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Ruckus gives Wi-Fi-based LBS a Spot

Ruckus Wireless Inc. has introduced a cloud-based positioning service that is aimed at enabling new, location-based services over Ruckus Wi-Fi networks.

Ruckus says that its Smart Positioning Technology, or SPoT, is unique both in being completely cloud-based and in offering APIs for third-party developers, rather than taking the proprietary approach to location analytics that has so far dominated the market. The company added that locations which already have its Smart Wi-Fi installed don’t need any new hardware in order to use the LBS technology because new and existing Smart Wi-Fi access points already support the SPoT solution. They can even use third-party analytics if they prefer.

The new solution relies on technology gained from Ruckus’ acquisition of YFind Technologies in mid-2013. The company said at the time of the acquisition of privately-held YFind that it intended to “enable new location-based services by combining its unique, Smart Wi-Fi technology with YFind’s range of location based services and analytical capabilities, transforming Ruckus Smart Wi-Fi networks into location-intelligent infrastructures. These solutions will address new emerging opportunities among enterprises and service providers to offer value-added services to their customers.”

GPS doesn’t always work in indoor and congested urban environments, Ruckus noted.

In an ABI Research report on indoor location technologies released this week, the firm said that more than 800 million smartphones are expected to be using indoor location technology by 2018. ABI further  noted that more than 10 indoor location technologies are competing for advantage in the market, and that “infrastructure-free” technologies with better accuracy are “forecast to change the face of and use case for indoor location in the future.”

“We see huge growth for infrastructure-based technologies like Wi-Fi and iBeacons, with BLE deployments forecast to break 20,000 by 2015, largely focused on retail,” said Patrick Connolly, senior analyst at ABI. ” But the arrival of high-accuracy handset-based technologies like sensor fusion, LED, magnetic field and a host of others, will also enable a whole new set of consumer applications and services around ambient intelligence, social networking, corporate/enterprise, fitness/health, mobile advertising, and gaming. With over 800 million smartphones actively using indoor location for applications by 2018, it will be as standard as GPS is today.”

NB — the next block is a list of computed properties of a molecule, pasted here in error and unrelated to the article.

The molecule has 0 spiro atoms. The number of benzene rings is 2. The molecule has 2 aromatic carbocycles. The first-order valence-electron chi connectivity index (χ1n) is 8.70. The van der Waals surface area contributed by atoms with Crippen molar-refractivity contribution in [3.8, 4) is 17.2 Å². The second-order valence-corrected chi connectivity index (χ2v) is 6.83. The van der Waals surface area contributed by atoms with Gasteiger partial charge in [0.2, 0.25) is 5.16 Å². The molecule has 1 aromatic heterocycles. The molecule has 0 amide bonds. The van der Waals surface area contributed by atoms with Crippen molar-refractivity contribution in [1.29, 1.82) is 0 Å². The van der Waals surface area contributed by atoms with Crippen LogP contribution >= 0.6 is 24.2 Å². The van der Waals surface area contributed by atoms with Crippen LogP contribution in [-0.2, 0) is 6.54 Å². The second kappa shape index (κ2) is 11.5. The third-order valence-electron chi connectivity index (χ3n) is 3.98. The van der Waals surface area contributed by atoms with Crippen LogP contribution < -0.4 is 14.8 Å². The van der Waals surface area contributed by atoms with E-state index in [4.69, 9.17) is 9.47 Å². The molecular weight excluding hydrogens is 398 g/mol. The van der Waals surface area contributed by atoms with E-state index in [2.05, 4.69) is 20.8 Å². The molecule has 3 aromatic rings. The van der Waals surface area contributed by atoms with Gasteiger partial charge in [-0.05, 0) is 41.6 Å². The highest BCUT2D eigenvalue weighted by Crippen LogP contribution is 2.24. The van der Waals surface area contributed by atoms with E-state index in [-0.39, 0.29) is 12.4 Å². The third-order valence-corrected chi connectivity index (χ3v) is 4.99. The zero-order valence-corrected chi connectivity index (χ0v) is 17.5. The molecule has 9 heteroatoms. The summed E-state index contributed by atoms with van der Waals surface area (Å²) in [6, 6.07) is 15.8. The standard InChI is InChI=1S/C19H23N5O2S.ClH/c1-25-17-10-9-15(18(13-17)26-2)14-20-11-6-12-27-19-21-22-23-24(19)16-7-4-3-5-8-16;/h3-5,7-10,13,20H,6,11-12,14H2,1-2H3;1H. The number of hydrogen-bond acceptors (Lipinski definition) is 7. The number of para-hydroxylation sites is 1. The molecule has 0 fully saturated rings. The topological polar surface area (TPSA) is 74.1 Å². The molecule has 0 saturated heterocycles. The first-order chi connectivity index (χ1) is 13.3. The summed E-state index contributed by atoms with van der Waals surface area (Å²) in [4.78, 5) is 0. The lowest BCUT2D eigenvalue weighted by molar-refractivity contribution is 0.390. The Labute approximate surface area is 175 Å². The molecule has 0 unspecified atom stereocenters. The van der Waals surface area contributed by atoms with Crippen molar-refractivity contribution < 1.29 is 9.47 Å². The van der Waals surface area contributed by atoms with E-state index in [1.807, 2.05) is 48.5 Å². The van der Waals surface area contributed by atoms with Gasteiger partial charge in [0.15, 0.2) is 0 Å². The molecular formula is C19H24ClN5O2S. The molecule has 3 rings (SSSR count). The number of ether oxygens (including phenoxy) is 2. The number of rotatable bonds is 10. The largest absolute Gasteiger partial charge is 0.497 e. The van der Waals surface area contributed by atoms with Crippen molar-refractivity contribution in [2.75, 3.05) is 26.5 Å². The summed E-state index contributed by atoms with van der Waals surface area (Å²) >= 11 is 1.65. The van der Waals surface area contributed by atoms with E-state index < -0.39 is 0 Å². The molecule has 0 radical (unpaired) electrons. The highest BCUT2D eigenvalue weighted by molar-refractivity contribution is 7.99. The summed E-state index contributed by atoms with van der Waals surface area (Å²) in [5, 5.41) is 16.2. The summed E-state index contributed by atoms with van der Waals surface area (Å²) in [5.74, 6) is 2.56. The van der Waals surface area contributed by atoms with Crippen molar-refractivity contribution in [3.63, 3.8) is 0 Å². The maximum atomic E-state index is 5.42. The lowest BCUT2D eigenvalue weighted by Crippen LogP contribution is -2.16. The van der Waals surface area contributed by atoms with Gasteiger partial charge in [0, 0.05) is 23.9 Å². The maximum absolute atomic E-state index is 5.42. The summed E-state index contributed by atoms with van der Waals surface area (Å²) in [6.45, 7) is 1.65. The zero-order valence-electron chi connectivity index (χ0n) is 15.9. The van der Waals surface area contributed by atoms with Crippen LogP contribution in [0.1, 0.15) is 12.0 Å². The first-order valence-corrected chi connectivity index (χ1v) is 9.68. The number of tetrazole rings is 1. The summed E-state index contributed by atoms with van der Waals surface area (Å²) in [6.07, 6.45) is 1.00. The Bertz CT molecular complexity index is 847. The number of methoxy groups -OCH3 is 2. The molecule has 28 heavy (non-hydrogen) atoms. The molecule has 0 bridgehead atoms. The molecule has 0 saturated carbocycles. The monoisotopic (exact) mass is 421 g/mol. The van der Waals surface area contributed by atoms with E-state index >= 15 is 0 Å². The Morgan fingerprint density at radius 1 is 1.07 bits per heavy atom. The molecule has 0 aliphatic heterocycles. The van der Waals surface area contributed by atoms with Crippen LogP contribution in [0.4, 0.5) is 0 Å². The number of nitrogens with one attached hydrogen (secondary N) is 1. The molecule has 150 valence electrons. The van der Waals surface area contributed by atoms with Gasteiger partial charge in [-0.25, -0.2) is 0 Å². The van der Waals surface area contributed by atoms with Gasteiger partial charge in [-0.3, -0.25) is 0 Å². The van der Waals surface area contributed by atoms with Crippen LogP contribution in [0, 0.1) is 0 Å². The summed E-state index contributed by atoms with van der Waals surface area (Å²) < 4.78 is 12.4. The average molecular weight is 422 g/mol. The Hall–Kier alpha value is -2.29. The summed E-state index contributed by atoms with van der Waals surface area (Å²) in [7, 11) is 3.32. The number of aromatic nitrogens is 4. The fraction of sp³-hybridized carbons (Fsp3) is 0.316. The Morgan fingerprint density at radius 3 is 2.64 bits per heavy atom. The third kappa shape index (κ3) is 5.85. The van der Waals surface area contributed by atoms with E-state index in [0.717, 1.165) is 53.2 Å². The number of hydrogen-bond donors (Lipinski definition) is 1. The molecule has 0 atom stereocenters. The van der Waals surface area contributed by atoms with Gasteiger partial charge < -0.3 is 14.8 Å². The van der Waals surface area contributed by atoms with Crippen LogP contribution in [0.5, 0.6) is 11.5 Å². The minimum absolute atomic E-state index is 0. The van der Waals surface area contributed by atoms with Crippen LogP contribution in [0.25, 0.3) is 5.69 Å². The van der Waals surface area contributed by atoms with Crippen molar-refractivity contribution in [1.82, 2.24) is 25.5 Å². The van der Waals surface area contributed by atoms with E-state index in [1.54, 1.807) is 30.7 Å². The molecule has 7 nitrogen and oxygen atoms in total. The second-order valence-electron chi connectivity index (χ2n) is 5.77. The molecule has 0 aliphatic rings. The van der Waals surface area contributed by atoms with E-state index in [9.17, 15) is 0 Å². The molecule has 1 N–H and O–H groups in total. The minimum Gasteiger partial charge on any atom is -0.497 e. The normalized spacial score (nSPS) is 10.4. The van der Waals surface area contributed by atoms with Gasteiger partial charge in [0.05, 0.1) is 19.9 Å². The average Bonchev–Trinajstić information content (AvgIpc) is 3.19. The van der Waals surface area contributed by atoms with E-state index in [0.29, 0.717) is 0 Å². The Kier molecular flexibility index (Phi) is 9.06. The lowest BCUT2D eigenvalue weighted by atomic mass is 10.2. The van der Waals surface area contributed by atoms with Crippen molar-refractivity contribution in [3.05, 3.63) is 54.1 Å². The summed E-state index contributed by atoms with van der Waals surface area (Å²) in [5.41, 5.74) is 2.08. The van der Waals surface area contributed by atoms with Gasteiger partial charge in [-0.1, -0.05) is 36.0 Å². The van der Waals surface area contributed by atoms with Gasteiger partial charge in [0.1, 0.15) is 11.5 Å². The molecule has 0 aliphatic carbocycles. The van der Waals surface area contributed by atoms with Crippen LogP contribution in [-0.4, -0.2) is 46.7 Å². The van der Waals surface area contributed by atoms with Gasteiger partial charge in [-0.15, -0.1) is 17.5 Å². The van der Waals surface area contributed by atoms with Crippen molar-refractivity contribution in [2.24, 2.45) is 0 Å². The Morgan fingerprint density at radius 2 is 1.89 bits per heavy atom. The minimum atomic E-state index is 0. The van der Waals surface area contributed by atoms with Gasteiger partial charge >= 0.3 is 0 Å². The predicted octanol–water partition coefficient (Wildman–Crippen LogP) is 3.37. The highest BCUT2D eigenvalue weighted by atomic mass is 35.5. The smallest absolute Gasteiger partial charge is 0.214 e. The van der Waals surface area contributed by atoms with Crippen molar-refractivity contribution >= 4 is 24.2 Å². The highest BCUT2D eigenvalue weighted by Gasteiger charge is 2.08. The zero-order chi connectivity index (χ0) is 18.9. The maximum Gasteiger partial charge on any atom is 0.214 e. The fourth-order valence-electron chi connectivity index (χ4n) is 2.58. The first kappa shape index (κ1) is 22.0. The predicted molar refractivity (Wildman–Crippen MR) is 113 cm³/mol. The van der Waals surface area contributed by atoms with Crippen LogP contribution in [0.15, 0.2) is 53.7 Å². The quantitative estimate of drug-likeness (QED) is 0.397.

Ruckus ‘ new solution includes a positioning engine for pinpointing a user’s location in real-time; a dashboard for location analytics; and engagement tools aimed at developers to “power a new generation of mobile apps,” the company said. In addition to the SPoT solution, Ruckus us also forming a dedicated partner program for third-party app developers. Initial ecosystem partners include location analytics companies Euclid and Skyrove, and app development companies such as Front Porch, ITC Infotech, Purple Wi-Fi, SangInfo and TechStudio.

Ruckus noted that SPoT takes advantage of its adaptive antenna array technology in order to correlate antenna metrics and provide more accurate user location information.

“We see location-based services to be one of the key drivers for wireless LAN market growth starting in 2014,” said Rohit Mehra, vice president of network infrastructure at IDC. “As with other cloud applications, cloud-based location services can offer scalable, elastic compute resources for enterprises and service providers to collect, monitor, and provide real time analytics that are essential to providing rapid insight on user location and behavior, enabling improved user satisfaction or other business services that can be monetized.”

SPoT will be available in the second quarter as a subscription-based service that can be purchased for $25 per Ruckus AP per month, on a one, three or five-year basis. It will be available with the upcoming Ruckus ZoneFlex 9.8 version of the company’s system software and can be used with the company’s indoor and outdoor 802.11n APs as well as several of its ZoneFlex models.



Kelly Hill
Kelly Hill
Kelly reports on network test and measurement, as well as the use of big data and analytics. She first covered the wireless industry for RCR Wireless News in 2005, focusing on carriers and mobile virtual network operators, then took a few years’ hiatus and returned to RCR Wireless News to write about heterogeneous networks and network infrastructure. Kelly is an Ohio native with a masters degree in journalism from the University of California, Berkeley, where she focused on science writing and multimedia. She has written for the San Francisco Chronicle, The Oregonian and The Canton Repository. Follow her on Twitter: @khillrcr

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